• Elizabeth High School: Elizabeth, No. 436 nationally
  • Northern Valley Regional High School at Demarest: Demarest, No. 440 nationally
  • Ridge High School: Basking Ridge, No. 454 nationally
  • Central Jersey College Prep Charter School: Somerset, No. 498 nationally
  • John P. Stevens High School: Edison, No. 522 nationally
  • Passaic Academy for Science and Engineering: Passaic, No. 545 nationally
  • Summit Senior High School: Summit, No. 549 nationally
  • Montgomery High School: Skillman, No. 556 nationally
  • Tenafly High School: Tenafly, No. 597 nationally
  • Infinity Institute: Jersey City, No. 603 nationally
  • Princeton High School: Princeton, No. 617 nationally
  • Communications High School: Wall, No. 645 nationally
  • Northern Highlands Regional High School: Allendale, No. 693 nationally
  • Mountain Lakes High School: Mountain Lakes, No. 732 nationally
  • Ridgewood High School: Ridgewood, No. 764 nationally
  • Thomas Edison Energysmart Charter School: Somerset, No. 786 nationally
  • Science Park High School: Newark, No. 851 nationally
  • Westfield Senior High School: Westfield, No. 863 nationally



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NJ Transit is nearly $1 billion short. Taxing corporations like Amazon, Tesla could fix that.

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NJ Transit is nearly $1 billion short. Taxing corporations like Amazon, Tesla could fix that.



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Public transit is not just a way to get around — it’s the backbone of New Jersey’s economy. Across the state, millions of residents rely on NJ Transit buses and trains for their daily commutes, medical appointments, shopping trips, and cherished family moments.

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During my 30 years serving in the state Legislature, I heard from countless constituents who shared their stories about the pivotal role that reliable bus and train service plays in their lives. 

From parents who rely on the morning bus to get their kids to school on time to workers whose job prospects hinge on catching the right train, the reliability of bus and train service can be the difference between a smooth, productive day and one filled with frustration and setbacks.

Yet, despite NJ Transit’s importance to families and the state, the future of the agency is in jeopardy with a nearly $1 billion budget deficit projected for next year, even after the agency voted to raise fares by 15%. This budget crisis is unprecedented in its size and scope, but it was also entirely predictable.

Fortunately, Gov. Phil Murphy’s proposed Corporate Transit Fee offers a ray of hope. This fee targets the biggest and wealthiest corporations, ensuring that those with annual profits exceeding $10 million contribute their fair share to NJ Transit. 

Taxing corporations is the fairest way to fix NJ Transit

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NJ Transit price hike: What to know about rates going up on July 1

NJ Transit’s board unanimously approved a fare increase of 15% on July 1 and 3% every year after that.

The agency has never had a dedicated source of state funding, and it stands as the only major transit agency in the country without one. Instead, its operating budget is cobbled together year after year, relying on high fares, tax dollars diverted from other state programs, and the agency’s own capital fund meant for new and improved physical infrastructure. 

Creating a dedicated funding source from the Corporate Transit Fee presents a fair and common-sense solution that will benefit commuters and businesses alike. The fee is targeted and only applies to profits, not revenue, so the few corporations that pay it remain wildly profitable.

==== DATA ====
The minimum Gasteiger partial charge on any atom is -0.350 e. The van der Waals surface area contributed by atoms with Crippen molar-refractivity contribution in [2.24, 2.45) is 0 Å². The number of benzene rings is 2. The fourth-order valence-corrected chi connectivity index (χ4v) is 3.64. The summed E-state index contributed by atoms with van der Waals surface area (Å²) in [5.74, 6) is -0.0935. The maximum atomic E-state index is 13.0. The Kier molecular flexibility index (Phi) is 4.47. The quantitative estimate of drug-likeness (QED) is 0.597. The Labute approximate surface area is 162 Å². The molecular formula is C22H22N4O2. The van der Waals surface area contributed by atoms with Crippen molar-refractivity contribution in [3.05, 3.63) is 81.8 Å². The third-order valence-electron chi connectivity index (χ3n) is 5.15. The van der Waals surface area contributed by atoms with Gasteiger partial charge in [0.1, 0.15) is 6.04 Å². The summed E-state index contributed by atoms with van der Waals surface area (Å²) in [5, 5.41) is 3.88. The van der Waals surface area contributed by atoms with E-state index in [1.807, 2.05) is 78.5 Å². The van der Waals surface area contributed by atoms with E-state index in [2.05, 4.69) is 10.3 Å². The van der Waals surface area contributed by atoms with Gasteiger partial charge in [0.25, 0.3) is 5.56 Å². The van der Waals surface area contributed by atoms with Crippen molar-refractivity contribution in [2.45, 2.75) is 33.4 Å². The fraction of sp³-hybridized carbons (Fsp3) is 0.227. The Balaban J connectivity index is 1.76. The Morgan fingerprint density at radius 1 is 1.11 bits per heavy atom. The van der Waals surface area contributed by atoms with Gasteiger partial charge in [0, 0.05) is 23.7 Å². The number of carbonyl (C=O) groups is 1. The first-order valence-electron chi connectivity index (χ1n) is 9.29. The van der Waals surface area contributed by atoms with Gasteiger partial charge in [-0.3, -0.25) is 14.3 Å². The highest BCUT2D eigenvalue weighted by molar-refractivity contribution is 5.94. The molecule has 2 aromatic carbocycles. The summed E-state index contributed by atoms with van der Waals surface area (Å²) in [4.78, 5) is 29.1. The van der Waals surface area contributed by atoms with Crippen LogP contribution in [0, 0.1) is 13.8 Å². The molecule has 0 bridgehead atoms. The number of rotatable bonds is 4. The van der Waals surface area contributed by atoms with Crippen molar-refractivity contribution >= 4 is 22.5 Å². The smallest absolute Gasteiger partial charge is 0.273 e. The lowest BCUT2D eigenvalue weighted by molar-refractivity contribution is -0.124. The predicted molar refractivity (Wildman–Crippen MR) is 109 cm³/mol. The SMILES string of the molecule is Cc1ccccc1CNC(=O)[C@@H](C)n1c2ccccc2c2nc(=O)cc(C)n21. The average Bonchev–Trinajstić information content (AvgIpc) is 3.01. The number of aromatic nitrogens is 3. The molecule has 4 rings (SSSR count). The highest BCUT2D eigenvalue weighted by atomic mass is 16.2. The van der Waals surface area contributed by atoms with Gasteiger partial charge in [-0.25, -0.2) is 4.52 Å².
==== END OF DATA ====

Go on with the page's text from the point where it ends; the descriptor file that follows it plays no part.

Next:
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And because the fee is collected on profits earned in New Jersey, not just on companies headquartered here, it is primarily paid by large multinational corporations and retailers that will continue to do business here. This will not stop companies like Tesla from selling cars in New Jersey, nor will it stop big retailers like Amazon from delivering packages here.

The corporations that pay this fee will also directly benefit from a reliable, state-wide transit system and the access it provides to New Jersey’s highly-educated workforce and customer base.

Opinion: Businesses will leave NJ if they face more corporate taxes — even to bail out NJ Transit

We cannot repeat the mistakes of the past

I fought for years to find permanent dedicated funding for NJ Transit but, each time, short-sighted thinking led the state’s leaders to adopt temporary solutions. Years of underfunding and expiring federal pandemic aid have now left the agency facing an existential fiscal crisis. Without new state funding, the agency will have to make catastrophic service cuts and even more fare hikes, leaving commuters stranded and doing untold damage to the state’s economy.

And this isn’t theoretical. My constituents experienced this first hand throughout the Christie administration when their fares were increased and service was cut, leading to riders paying more for worse service where delays, cancellations, and overcrowding became the new norm.

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Now, lawmakers are doomed to repeat the mistakes of the past instead of learning from them. NJ Transit has already approved a 15% fare hike to take effect this summer, putting transit out of reach for low-income riders without fixing the agency’s budget shortfall. 

With New Jersey ranking second in the nation in the percentage of commuters using public transit, it behooves the most profitable corporations to pay their fair share for this critical infrastructure that they benefit from. 

Reliable mass transit is a necessary part of New Jersey’s economy. It means reliable access to job opportunities, customers, education, health care, and more. Reliable service even benefits those who drive by keeping hundreds of thousands of cars off the road, reducing both traffic and air pollution.

New Jersey and its commuters deserve a world-class transit system. Asking the world’s biggest corporations to help pay for it is a no-brainer.

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Loretta Weinberg is the former state Senate Majority Leader and represented parts of Bergen County in the New Jersey Legislature from 1992 to 2022.